This land was improved through the planting of fruits and grapes, and the dried fruit was readily sold to the passing traders and miners. The Wilsons also raised alfalfa and grain, another profitable crop in pioneer times. Joseph Wilson increased his land holdings from year to year and was one of the very successful men of the valley.
He hauled lumber from the mills in the mountains, making possible much of the early growth of San Bernardino as a city.
He was also a freighter, using teams of six or eight mules in hauling groceries and other supplies from Los Angeles to San Bernardino. This was before the first railroad was built, and his oldest daughter Catherine in the 1920s boasted a vivid recollection of the first train that came into the valley over the newly constructed Southern Pacific line. She was at that time in school and the teacher took all the scholars to witness the coming of the first train, consisting of an engine and flat cars. They were permitted to get aboard and rode to Colton and back home.
Joseph Wilson and wife were the parents of seven children. The oldest, Catherine, born October 25, 1857, was married February 12, 1882, to Horace J. Roberts and he died March 6, 1918. Of her four children, Horace Leslie, born November 24. 1884, spent two years after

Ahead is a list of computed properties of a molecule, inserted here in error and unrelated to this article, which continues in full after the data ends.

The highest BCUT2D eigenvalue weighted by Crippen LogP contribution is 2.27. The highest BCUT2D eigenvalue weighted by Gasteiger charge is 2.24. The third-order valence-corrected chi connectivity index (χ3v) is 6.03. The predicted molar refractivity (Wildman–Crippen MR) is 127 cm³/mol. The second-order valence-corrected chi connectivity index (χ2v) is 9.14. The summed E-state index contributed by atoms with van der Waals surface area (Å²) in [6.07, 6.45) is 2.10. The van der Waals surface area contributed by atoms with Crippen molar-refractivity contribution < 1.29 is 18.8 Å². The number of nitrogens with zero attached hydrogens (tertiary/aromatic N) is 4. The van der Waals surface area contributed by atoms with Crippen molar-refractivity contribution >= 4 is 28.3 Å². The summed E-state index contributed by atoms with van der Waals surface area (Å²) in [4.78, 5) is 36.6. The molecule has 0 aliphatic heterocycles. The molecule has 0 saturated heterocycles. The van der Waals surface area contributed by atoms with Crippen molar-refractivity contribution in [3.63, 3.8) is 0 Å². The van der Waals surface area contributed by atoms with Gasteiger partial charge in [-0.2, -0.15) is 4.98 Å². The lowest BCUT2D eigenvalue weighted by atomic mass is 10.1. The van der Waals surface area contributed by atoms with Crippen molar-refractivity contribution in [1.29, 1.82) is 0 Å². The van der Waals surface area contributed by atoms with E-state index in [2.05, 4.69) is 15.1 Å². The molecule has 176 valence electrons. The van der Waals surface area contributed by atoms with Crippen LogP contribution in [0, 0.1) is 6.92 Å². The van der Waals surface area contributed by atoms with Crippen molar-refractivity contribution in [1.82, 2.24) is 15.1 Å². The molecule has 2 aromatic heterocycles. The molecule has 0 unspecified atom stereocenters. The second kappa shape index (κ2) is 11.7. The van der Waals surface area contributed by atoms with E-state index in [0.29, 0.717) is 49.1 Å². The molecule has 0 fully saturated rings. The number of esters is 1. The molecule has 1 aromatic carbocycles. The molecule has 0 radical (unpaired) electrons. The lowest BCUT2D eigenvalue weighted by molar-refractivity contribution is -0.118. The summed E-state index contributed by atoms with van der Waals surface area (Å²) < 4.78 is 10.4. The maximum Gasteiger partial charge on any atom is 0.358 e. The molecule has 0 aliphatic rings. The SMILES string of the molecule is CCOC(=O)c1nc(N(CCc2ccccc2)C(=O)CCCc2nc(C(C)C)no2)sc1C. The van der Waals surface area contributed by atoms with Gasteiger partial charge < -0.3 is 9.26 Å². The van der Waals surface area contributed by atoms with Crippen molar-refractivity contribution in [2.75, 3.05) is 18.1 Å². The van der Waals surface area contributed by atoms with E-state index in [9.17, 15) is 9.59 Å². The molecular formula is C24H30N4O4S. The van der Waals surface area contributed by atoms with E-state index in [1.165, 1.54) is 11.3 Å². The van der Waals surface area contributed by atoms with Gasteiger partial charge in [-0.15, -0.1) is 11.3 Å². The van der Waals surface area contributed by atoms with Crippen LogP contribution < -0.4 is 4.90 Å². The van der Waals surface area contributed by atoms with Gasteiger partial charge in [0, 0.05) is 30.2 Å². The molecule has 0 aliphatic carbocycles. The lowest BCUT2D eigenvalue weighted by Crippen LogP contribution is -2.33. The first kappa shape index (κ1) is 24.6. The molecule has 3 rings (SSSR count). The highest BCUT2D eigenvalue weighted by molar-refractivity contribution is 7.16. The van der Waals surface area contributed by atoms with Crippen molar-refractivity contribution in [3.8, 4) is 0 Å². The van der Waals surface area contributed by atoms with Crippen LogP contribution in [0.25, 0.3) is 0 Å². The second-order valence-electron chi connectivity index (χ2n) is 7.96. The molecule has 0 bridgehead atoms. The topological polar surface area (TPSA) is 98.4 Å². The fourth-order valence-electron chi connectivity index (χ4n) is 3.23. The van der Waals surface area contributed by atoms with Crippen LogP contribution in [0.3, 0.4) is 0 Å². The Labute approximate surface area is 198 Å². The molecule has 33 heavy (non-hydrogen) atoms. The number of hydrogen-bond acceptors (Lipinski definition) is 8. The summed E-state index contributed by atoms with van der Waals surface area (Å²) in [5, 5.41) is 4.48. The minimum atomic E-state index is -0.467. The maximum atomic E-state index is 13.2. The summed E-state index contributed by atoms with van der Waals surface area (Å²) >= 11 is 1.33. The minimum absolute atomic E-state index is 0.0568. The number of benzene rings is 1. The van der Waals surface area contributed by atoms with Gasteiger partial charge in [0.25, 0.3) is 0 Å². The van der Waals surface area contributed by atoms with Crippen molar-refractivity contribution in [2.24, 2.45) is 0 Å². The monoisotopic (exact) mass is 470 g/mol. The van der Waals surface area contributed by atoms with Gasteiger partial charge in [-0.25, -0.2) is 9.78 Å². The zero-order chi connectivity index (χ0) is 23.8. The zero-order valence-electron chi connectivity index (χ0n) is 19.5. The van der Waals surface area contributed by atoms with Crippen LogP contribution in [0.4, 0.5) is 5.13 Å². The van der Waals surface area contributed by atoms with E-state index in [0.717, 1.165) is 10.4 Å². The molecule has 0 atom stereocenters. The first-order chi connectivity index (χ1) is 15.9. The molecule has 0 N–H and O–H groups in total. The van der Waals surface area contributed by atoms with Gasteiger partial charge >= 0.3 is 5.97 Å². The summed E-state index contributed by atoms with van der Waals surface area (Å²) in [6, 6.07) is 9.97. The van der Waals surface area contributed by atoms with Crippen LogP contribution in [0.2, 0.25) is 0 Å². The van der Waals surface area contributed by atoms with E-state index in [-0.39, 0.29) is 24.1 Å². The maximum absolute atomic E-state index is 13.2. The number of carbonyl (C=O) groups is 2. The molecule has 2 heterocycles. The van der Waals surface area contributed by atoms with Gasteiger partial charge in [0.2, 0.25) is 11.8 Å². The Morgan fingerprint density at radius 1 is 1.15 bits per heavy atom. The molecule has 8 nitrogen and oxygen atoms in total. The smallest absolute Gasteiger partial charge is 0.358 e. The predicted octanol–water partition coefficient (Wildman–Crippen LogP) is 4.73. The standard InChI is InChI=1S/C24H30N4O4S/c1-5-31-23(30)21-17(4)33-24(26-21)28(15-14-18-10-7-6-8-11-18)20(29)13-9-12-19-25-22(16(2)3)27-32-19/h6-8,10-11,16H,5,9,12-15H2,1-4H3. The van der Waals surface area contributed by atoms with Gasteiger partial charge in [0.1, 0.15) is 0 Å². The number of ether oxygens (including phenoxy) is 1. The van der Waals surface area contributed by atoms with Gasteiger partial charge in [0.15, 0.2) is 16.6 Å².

leaving high school at Nome, Alaska, and farmed later in Beaumont. He married Margaret English and their two children were Horace Leslie Jr. and Dorothy. Carrie Roberts, the Catherin’s second child, was born September 21, 1886, and died June 24, 1899. Joseph Ernest Roberts was born April 22, 1888, and in 1922 was a salesman for the Union Oil Company at Beaumont, having married Edna E. Sewell, with whom he had three children named Doris Josephine. Catherine Augusta and Edna Mae. Rhoda Irene Roberts, born June 5, 1891, became the wife of Royal T. C. Roberts, an electrician at Coalinga, California, and had four children, Marion, Edith, who died November 12, 1919, and Jewell who died at the age of sixteen months, and Royal Thomas.
Benjamin Wilson, the second child of Joseph Wilson was born June 12, 1859, and died October 6, 1867.
Caroline, third of the family, born March 12, 1861, was the wife of M. L. Frink, a prominent orange grower on the Mission Road, and she has five children : Lena, Watkins, Amy Murphy, Milton J. Frink, and Howard L. Frink.
Delbert Wilson, born June 1, 1866, died in infancy.
Zilpha Wilson, born August 13, 1867, married J. J. Curtis, a prominent orange grower at Redlands, and had two daughters, Mrs. Alice Hill and Mrs. Mabel Seavey.
Anna Wilson, born January 29, 1871, married B. G. Simons of Nevada Street, Redlands, and had one daughter.
The youngest of the family Rhoda Wilson, born April 15, 1878, was the wife of Gordon Smith, a native of Glasgow, Scotland, and a fruit grower at Redlands.